Monday, August 18, 2008

On Liu Xiang's pull-out...why didn't he just walk towards the finish line?

The most important and obvious news today is that Liu Xiang has pulled out of 110m hurdles, meaning that the most anticipated moment in this Beijing Olympics -- a showdown between the national hero and Dayron Robles of Cuba -- will not transpire.

Liu Xiang did and will continue to inspire millions of young athletes in China, and many around the world. His performance in Athens was a watershed moment in Asian sports history, not least because he delivered on his promise that Asians can beat the best sprinters in the world.

Liu Xiang will always have his place in Chinese sports history, but by comparison, today's episode makes Li Ning's (李寧) 1988 appearance even more special and endearing. By the time the Seoul Games began, Li was way past his prime. Li sustained an ankle injury but he endured Seoul because China gymnastics had no up-and-comers (接班人) at that time. He may have fallen, but he got up, finished his routines, and smiled for the whole world to see. He wasn't made any less of a champion by falling, only more so because he got back up, because he smiled with dignity. In that respect, Li Ning is the true hero of the people (人民英雄). Nobody needs to finish first all the time; it is the spirit that matters.

I believe in what Liu Xiang's coach, Sun Haiping, said when he announced on TV that Liu Xiang's injury was serious. But I also wonder, if it were all that serious, why couldn't Liu just skip the race, return to the stadium in street clothing and address the crowd regarding his health condition? If Liu felt that he was fit enough to be present at the lanes, couldn't he have at least walked to the finish line? I wish he did. Because that would have been a class act, just to cross the finish line even knowing that he had no hopes of winning. I wish he did, because tomorrow's newspapers would have been adorned with this image: Liu Xiang crossing the finish line, despite having limped through the distance, with two fists in mid air, full showing that he would refuse to quit. That would have been the Olympic spirit. That would have been THE moment for the Games. That would have been the image that Li Ning conveyed to us back in 1988. Now, tomorrow's newspapers would likely be plastered with Sun Haiping's tear-soaked face and the dreadful image of Liu walking into the darkness of the stadium interior. No matter how anyone spun it, today's episode was still a quitter's act. Liu Xiang may still come back (though, by my judgment only, not likely), but his act today would have left an indelible mark in the psyche of Chinese people -- the same kind of mark that, if you shall allow me, Li Ning could have left if he had fallen from the rings and, neither smiling nor bowing out with grace, walked straight to the changing room amidst spectators' bewilderment and confusion.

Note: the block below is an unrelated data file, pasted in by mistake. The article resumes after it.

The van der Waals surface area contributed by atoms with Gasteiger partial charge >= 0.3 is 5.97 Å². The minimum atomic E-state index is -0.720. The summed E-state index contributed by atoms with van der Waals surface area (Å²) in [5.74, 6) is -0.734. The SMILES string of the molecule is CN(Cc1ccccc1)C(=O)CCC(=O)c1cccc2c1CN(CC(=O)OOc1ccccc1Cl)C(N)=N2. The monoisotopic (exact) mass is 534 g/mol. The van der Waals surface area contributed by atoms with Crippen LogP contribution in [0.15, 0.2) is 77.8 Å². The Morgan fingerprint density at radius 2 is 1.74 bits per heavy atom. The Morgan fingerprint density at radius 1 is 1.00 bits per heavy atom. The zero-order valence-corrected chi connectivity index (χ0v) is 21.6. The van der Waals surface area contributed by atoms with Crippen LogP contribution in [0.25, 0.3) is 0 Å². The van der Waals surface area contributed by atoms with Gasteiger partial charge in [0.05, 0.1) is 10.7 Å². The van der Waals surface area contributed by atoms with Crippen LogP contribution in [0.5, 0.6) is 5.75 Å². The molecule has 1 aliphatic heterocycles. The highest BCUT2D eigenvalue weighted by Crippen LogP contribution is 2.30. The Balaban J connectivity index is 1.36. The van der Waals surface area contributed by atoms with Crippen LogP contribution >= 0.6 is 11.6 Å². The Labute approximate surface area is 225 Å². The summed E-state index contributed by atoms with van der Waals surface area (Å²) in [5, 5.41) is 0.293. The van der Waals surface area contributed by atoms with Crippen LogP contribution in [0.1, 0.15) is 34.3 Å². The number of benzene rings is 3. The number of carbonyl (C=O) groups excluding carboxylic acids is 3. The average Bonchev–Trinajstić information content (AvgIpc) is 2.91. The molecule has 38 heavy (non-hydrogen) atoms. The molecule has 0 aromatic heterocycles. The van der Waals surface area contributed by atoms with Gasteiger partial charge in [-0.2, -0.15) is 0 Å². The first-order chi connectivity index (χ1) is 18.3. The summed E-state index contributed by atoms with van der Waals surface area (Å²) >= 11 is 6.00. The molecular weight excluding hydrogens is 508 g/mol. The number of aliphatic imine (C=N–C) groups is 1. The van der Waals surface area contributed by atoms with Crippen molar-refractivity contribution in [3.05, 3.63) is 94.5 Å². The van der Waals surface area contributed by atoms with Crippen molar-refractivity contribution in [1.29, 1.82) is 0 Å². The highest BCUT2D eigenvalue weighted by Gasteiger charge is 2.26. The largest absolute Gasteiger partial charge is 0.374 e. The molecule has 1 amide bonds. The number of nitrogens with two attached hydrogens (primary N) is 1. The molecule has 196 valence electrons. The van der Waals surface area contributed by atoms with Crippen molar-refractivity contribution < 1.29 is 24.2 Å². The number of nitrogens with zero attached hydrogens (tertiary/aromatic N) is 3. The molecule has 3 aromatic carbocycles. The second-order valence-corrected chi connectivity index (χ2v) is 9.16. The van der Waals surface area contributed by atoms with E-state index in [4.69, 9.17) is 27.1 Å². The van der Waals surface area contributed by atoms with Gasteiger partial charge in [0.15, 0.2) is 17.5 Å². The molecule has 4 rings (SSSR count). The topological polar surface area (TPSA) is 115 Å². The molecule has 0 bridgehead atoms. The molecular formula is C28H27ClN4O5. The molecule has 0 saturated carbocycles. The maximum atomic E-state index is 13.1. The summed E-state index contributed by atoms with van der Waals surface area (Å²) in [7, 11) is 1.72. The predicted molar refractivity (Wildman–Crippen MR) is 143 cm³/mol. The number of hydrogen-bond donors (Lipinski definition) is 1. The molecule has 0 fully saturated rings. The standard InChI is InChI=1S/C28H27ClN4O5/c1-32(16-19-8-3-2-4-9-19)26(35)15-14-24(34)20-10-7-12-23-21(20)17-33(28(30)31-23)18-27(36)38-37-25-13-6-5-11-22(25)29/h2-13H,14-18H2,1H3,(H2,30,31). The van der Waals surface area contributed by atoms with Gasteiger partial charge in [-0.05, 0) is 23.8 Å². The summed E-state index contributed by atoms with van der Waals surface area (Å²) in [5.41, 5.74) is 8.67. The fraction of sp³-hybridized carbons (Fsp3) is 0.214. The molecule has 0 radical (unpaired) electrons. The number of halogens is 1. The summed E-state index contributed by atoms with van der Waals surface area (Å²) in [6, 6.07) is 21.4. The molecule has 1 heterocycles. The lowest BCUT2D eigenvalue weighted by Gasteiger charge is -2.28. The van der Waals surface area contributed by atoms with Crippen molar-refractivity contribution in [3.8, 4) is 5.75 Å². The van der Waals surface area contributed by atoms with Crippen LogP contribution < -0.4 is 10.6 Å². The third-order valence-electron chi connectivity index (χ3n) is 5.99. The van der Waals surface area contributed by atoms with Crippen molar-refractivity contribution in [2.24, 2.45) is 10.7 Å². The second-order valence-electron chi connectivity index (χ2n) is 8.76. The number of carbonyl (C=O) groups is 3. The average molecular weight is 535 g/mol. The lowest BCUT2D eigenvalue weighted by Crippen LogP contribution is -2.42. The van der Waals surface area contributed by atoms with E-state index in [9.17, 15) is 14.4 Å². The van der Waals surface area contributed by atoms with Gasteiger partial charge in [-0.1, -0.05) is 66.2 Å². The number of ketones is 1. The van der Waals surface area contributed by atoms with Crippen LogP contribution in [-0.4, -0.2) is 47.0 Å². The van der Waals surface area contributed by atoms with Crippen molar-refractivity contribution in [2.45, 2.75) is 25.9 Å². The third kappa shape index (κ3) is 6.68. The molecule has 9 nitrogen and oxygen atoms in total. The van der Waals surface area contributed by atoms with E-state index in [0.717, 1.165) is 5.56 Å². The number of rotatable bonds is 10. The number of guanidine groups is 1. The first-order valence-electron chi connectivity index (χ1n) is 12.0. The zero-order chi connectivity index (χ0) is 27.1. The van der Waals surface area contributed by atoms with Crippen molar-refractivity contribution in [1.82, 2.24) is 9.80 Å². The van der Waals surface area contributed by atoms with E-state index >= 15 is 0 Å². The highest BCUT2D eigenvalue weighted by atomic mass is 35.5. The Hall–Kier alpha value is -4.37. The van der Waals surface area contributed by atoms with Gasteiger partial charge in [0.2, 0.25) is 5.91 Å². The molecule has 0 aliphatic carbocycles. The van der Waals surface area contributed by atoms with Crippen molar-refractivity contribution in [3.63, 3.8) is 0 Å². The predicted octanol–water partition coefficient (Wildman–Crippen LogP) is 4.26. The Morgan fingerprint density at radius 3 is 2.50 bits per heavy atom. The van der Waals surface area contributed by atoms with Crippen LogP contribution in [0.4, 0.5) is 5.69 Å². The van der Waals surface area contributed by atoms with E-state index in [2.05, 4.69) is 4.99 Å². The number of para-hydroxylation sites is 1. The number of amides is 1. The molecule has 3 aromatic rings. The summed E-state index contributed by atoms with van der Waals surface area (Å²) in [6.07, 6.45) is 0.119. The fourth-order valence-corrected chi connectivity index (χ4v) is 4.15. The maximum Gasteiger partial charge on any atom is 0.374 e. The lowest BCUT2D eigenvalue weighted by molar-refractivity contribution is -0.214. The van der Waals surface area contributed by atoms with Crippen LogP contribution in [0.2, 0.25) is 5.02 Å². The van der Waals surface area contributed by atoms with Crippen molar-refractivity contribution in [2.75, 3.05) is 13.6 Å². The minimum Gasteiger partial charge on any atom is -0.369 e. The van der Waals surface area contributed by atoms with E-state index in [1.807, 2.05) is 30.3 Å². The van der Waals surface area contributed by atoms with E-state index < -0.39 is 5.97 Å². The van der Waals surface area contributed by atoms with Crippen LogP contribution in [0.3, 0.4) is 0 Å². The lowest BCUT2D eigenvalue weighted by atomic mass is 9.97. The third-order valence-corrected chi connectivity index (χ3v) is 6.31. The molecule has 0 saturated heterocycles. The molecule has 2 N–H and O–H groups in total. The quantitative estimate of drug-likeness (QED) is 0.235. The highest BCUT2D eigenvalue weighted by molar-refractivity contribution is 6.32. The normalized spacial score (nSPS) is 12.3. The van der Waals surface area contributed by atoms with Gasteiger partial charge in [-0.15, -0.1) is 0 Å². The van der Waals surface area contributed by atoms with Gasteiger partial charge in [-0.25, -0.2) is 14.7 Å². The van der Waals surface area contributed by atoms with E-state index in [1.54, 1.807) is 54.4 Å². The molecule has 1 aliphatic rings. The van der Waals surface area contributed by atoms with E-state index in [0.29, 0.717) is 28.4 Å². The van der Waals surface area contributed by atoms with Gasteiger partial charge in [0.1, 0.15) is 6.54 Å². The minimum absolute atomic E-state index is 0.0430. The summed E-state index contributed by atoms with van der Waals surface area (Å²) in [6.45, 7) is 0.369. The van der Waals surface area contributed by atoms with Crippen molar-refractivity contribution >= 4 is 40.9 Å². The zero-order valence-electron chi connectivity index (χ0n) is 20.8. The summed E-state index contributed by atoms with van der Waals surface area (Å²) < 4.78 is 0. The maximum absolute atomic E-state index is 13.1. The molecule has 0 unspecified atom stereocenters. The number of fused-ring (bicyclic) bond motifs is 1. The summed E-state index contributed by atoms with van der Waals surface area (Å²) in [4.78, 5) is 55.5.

I wish Liu Xiang could have walked to the finish line. He would not have delivered a winning time, but he would have delivered a lot more.